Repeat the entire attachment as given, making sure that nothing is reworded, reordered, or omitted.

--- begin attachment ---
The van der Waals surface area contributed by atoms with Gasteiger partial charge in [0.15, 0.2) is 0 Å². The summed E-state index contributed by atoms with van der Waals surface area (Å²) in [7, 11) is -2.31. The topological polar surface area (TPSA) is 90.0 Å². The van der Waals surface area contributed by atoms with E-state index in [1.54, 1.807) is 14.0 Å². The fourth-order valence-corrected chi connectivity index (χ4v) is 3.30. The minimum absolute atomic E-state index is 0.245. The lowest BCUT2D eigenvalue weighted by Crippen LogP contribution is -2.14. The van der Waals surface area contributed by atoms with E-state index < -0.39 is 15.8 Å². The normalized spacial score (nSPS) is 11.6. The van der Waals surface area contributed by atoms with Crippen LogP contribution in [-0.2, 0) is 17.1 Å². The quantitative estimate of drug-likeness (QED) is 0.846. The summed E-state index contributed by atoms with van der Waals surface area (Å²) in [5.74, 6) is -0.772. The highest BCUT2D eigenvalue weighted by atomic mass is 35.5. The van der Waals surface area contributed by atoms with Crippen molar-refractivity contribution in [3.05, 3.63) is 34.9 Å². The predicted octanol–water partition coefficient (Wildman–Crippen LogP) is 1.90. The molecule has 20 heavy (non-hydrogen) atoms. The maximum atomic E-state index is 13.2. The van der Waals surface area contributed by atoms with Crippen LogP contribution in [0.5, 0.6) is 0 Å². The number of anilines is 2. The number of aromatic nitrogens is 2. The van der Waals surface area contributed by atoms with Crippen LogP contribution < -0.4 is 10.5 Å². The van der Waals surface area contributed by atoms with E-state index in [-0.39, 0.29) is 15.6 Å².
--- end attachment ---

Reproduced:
The van der Waals surface area contributed by atoms with Gasteiger partial charge in [0.15, 0.2) is 0 Å². The summed E-state index contributed by atoms with van der Waals surface area (Å²) in [7, 11) is -2.31. The topological polar surface area (TPSA) is 90.0 Å². The van der Waals surface area contributed by atoms with E-state index in [1.54, 1.807) is 14.0 Å². The fourth-order valence-corrected chi connectivity index (χ4v) is 3.30. The minimum absolute atomic E-state index is 0.245. The lowest BCUT2D eigenvalue weighted by Crippen LogP contribution is -2.14. The van der Waals surface area contributed by atoms with E-state index < -0.39 is 15.8 Å². The normalized spacial score (nSPS) is 11.6. The van der Waals surface area contributed by atoms with Crippen LogP contribution in [-0.2, 0) is 17.1 Å². The quantitative estimate of drug-likeness (QED) is 0.846. The summed E-state index contributed by atoms with van der Waals surface area (Å²) in [5.74, 6) is -0.772. The highest BCUT2D eigenvalue weighted by atomic mass is 35.5. The van der Waals surface area contributed by atoms with Crippen molar-refractivity contribution in [3.05, 3.63) is 34.9 Å². The predicted octanol–water partition coefficient (Wildman–Crippen LogP) is 1.90. The molecule has 20 heavy (non-hydrogen) atoms. The maximum atomic E-state index is 13.2. The van der Waals surface area contributed by atoms with Crippen LogP contribution in [0.5, 0.6) is 0 Å². The number of anilines is 2. The number of aromatic nitrogens is 2. The van der Waals surface area contributed by atoms with Crippen LogP contribution < -0.4 is 10.5 Å². The van der Waals surface area contributed by atoms with E-state index in [-0.39, 0.29) is 15.6 Å².